Western British Columbia Circle Tour

Day 19 – Lillooet – Forced Rest Day

View from above Lillooet

View from above Lillooet

The next morning it was still pouring when I woke up. I made a mad dash to the washrooms to be followed by Tim. We decided not to even attempt riding until the rain stopped as we were to head up the Duffy Lake section of Highway 99, which would be a challenge even in good weather. Back into the tent, I read my book for a while then fell asleep, waking up to the sounds of Larry lamenting “I’m hungry, it’s lunchtime.” The rain had just about quit, but it was almost noon and too late to ride the difficult 100 kms to Pemberton.
We ventured out and had a nice lunch of fish and chips followed by a fruitless search of the local grocery stores for pita bread (it travels well in panniers!); not an item stocked in Lillooet! We then toured the Lillooet Museum, where there was an interesting array of local historical items and literature dating back to the gold rush days, which kept us occupied for quite a while. As we left the museum the sun was actually peeking out from behind a cloud. On our way back to our camp we chatted with some locals at the railway station. They informed us that the rainstorm had caused a massive rock slide over 400 yards of rail track, and that the train couldn’t make the run to Lillooet that day from Pemberton. Passengers were being bussed by coach to Pemberton to pick up the train there. The bus driver, who had travelled the road we were to negotiate, advised us to be careful as there were a lot of smaller rock falls on the roadway. By the time we returned to our tents the raindrops had started to fall again, so we decided then that we would push on to Pemberton the next day, regardless of the weather. If it was to be rainy, we would get a motel in Pemberton and dry out. By the time we decided this and got back into our tents, it was pouring rain again!

As dinnertime approached and the rain was still beating down, I found that I had enough snacks and cold food items so I didn’t have to think about cooking in the tent. However I could smell aromas from Tim’s tent! Cooking in the tents is something we are usually averse to when touring in bear country, due to the fact that the food smells tend to permeate the tent material and could be a magnet for unwelcome guests in the future. Well I did warn him!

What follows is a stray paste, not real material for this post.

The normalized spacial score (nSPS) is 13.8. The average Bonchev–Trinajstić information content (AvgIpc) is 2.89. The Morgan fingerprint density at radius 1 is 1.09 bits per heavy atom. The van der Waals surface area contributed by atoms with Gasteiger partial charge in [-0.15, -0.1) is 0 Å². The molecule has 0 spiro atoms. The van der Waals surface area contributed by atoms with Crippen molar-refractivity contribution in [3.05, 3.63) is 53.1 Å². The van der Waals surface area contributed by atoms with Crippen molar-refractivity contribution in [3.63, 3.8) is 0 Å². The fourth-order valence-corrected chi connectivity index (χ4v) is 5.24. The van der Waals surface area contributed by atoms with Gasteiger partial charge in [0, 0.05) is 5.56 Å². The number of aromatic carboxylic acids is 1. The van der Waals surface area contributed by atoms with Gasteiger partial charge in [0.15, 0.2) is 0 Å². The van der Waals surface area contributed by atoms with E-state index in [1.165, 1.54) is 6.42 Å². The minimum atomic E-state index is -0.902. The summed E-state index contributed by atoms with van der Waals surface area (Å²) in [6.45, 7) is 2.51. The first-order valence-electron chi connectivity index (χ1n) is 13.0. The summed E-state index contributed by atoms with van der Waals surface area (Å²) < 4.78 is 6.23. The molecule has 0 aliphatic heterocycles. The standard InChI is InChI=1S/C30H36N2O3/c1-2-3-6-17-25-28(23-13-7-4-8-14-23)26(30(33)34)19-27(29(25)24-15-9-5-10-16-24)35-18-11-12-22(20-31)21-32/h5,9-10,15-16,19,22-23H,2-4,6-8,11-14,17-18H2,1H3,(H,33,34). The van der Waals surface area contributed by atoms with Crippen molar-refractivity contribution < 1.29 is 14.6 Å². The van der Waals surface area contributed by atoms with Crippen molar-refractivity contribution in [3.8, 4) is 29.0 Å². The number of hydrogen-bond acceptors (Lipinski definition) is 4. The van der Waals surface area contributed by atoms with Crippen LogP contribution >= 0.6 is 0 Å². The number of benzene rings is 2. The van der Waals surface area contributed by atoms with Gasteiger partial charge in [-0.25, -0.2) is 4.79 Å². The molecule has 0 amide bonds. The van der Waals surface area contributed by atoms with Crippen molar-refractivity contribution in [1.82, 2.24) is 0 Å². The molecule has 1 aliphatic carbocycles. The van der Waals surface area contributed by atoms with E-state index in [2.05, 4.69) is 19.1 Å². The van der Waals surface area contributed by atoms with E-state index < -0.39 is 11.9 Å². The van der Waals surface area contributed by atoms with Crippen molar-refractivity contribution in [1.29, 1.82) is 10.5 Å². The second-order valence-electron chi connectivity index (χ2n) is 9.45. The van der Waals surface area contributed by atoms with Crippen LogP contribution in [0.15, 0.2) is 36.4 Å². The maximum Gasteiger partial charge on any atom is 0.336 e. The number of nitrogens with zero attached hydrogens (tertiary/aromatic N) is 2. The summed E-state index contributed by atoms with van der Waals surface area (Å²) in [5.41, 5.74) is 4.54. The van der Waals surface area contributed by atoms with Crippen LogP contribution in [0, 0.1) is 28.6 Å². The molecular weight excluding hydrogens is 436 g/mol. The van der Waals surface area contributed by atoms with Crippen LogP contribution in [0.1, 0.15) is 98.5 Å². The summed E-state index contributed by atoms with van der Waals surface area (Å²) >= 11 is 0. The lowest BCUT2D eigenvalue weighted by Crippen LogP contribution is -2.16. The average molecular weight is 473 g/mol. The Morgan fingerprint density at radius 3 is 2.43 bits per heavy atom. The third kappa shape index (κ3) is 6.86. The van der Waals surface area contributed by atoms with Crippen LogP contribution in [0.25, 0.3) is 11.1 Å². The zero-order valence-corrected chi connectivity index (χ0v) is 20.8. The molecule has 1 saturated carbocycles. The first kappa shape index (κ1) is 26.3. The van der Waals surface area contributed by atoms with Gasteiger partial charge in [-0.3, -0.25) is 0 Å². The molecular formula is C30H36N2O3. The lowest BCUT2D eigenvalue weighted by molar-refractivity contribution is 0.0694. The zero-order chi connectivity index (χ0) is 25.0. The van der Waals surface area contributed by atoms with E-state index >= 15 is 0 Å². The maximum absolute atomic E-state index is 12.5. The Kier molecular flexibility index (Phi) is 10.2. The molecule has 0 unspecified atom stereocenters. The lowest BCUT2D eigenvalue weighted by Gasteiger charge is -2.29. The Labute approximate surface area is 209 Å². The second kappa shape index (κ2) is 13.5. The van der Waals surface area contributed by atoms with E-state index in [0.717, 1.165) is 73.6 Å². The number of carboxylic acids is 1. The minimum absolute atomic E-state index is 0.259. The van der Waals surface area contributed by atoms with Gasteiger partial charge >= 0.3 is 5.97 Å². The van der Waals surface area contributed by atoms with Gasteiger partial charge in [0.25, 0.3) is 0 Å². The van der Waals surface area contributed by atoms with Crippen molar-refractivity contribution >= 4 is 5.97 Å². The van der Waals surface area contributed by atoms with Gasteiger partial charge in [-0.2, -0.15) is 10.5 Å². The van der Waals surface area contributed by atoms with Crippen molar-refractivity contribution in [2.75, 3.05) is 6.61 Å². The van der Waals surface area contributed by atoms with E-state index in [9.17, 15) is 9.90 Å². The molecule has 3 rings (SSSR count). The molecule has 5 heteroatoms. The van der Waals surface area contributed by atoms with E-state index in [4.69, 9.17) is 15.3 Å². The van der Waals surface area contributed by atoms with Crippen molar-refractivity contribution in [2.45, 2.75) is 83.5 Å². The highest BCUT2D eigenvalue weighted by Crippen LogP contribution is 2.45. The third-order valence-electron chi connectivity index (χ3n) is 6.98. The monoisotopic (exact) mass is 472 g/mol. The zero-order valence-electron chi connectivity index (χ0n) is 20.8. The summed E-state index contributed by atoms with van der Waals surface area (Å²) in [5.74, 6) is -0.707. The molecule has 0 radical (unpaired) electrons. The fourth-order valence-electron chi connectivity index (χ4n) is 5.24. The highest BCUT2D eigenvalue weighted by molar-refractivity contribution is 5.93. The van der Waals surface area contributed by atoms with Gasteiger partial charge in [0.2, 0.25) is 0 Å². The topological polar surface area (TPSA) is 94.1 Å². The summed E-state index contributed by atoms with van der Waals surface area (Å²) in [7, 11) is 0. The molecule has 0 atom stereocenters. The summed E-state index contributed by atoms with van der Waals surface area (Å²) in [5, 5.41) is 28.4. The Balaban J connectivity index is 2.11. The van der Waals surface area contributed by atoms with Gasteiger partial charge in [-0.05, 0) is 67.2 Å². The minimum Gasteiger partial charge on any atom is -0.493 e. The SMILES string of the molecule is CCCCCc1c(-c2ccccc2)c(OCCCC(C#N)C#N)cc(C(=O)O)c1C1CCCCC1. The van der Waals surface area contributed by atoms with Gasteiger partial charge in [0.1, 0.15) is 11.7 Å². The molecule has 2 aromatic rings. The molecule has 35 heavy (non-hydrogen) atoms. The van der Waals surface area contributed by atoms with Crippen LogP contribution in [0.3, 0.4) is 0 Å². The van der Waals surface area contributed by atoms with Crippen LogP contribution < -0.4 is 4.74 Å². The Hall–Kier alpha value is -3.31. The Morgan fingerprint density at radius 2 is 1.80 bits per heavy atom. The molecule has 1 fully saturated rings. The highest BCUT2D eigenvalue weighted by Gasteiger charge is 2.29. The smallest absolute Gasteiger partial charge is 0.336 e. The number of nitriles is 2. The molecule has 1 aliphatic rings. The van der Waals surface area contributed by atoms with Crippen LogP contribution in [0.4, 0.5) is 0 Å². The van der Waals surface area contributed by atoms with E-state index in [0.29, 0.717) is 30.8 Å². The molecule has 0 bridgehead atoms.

Day 20 – Lillooet to Pemberton via the Duffy Lake Road – 100 kms

This was to be the toughest day, and in retrospect probably one of the most challenging 100 kms that I have cycled with a full touring load.
The rain had tapered off in the morning, but unfortunately the tents were still wet when we packed them. We headed for town and had a hot breakfast before our journey. Almost immediately after leaving Lillooet, the road begins to climb and for the next 13 Kms we were subjected to grades of between 9% and 13 %, and to add insult to injury, it started raining, again! This section of Highway 99 is known as the Duffy Lake Road and is actually two mountain passes, the Cayoosh Pass at an elevation of 1160m/3805 ft and Joffre Pass at 2180m/4800 ft. With many long 13% grades it is very hilly ride, with steep, narrow and winding sections, but the scenery is absolutely stunning. There were some minor rock falls and it was very cool with some small patches of the winter’s snow still evident at the roadside. The temperature at our lunch stop of Duffy Lake was only 5°C!

Where the Bear Popped up Over the Barrier!

Where the Bear Popped up Over the Barrier!

Climbing one particularly long grade, Tim was about a 100 yards ahead of me, then as he passed a section of barrier at the right hand side of the road, a bear popped up immediately after he passed and stared after him. I couldn’t believe my eyes, as I was approaching the bear and yelling out to Tim to have look, he didn’t hear me though. I laid on my air horn and scared the poor beast, who quickly retreated down the hillside at the other side of the barrier. I caught up with Tim and explained what had happened, and then I proceeded to pull his leg, telling him that the bear must have got a whiff of his nice food scented tent! Ha-ha!

Larry Bringing Up the Rear

Larry Bringing Up the Rear

The Steep Grade of the Duffy Lake Road Visible Through the Trees

The Steep Grade of the Duffy Lake Road Visible Through the Trees

Larry had a puncture just after our lunch stop and we were quite cold by the time he fixed it, what’s more, we were only halfway to Pemberton! But we continued on and persevered while still gradually climbing. Thankfully the rain had almost stopped and the last stretch of grade was downhill, 15% grade with a quite a few hairpins bends; wet roads made for a dicey descent! Even with the rainspray our rims were getting hot from the constant braking and we had to stop every so often to let them cool down or risk blowing a tire. After the long downhill there was a few miles of flat road before reaching Pemberton, a full eight hours after leaving Lillooet!